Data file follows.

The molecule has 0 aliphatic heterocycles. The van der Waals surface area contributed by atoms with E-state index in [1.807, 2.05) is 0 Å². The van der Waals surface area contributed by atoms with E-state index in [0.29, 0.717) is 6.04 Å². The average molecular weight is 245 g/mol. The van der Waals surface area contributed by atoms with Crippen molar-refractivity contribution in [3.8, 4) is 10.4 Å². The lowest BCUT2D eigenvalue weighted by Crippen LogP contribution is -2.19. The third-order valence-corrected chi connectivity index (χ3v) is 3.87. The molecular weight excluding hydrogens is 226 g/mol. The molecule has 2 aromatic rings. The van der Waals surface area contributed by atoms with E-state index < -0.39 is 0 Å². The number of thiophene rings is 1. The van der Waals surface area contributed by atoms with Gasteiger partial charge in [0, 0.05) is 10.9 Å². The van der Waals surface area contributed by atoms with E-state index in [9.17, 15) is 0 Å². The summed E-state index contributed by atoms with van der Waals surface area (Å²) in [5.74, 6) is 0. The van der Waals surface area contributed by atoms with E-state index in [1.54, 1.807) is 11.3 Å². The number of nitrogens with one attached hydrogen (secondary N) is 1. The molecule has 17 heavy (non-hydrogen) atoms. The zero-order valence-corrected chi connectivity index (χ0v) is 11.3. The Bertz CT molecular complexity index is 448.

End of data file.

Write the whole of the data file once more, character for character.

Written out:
The molecule has 0 aliphatic heterocycles. The van der Waals surface area contributed by atoms with E-state index in [1.807, 2.05) is 0 Å². The van der Waals surface area contributed by atoms with E-state index in [0.29, 0.717) is 6.04 Å². The average molecular weight is 245 g/mol. The van der Waals surface area contributed by atoms with Crippen molar-refractivity contribution in [3.8, 4) is 10.4 Å². The lowest BCUT2D eigenvalue weighted by Crippen LogP contribution is -2.19. The third-order valence-corrected chi connectivity index (χ3v) is 3.87. The molecular weight excluding hydrogens is 226 g/mol. The molecule has 2 aromatic rings. The van der Waals surface area contributed by atoms with E-state index < -0.39 is 0 Å². The number of thiophene rings is 1. The van der Waals surface area contributed by atoms with Gasteiger partial charge in [0, 0.05) is 10.9 Å². The van der Waals surface area contributed by atoms with E-state index in [9.17, 15) is 0 Å². The summed E-state index contributed by atoms with van der Waals surface area (Å²) in [5.74, 6) is 0. The van der Waals surface area contributed by atoms with E-state index in [1.54, 1.807) is 11.3 Å². The number of nitrogens with one attached hydrogen (secondary N) is 1. The molecule has 17 heavy (non-hydrogen) atoms. The zero-order valence-corrected chi connectivity index (χ0v) is 11.3. The Bertz CT molecular complexity index is 448.